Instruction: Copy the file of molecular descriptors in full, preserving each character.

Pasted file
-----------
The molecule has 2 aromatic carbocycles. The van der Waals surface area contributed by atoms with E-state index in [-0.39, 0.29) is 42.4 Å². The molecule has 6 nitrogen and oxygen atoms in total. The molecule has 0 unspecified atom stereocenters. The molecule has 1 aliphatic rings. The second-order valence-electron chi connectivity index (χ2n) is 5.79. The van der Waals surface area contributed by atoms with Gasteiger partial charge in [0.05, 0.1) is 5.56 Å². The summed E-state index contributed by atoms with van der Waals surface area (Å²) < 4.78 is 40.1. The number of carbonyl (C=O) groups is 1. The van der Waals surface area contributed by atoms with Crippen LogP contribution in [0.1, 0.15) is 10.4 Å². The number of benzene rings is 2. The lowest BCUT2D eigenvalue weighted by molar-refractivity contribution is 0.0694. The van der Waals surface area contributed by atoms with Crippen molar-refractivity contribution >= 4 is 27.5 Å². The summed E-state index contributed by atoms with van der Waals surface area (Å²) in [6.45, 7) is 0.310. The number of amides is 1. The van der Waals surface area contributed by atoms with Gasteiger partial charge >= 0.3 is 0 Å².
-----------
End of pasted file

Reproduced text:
The molecule has 2 aromatic carbocycles. The van der Waals surface area contributed by atoms with E-state index in [-0.39, 0.29) is 42.4 Å². The molecule has 6 nitrogen and oxygen atoms in total. The molecule has 0 unspecified atom stereocenters. The molecule has 1 aliphatic rings. The second-order valence-electron chi connectivity index (χ2n) is 5.79. The van der Waals surface area contributed by atoms with Gasteiger partial charge in [0.05, 0.1) is 5.56 Å². The summed E-state index contributed by atoms with van der Waals surface area (Å²) < 4.78 is 40.1. The number of carbonyl (C=O) groups is 1. The van der Waals surface area contributed by atoms with Crippen LogP contribution in [0.1, 0.15) is 10.4 Å². The number of benzene rings is 2. The lowest BCUT2D eigenvalue weighted by molar-refractivity contribution is 0.0694. The van der Waals surface area contributed by atoms with Crippen molar-refractivity contribution >= 4 is 27.5 Å². The summed E-state index contributed by atoms with van der Waals surface area (Å²) in [6.45, 7) is 0.310. The number of amides is 1. The van der Waals surface area contributed by atoms with Gasteiger partial charge >= 0.3 is 0 Å².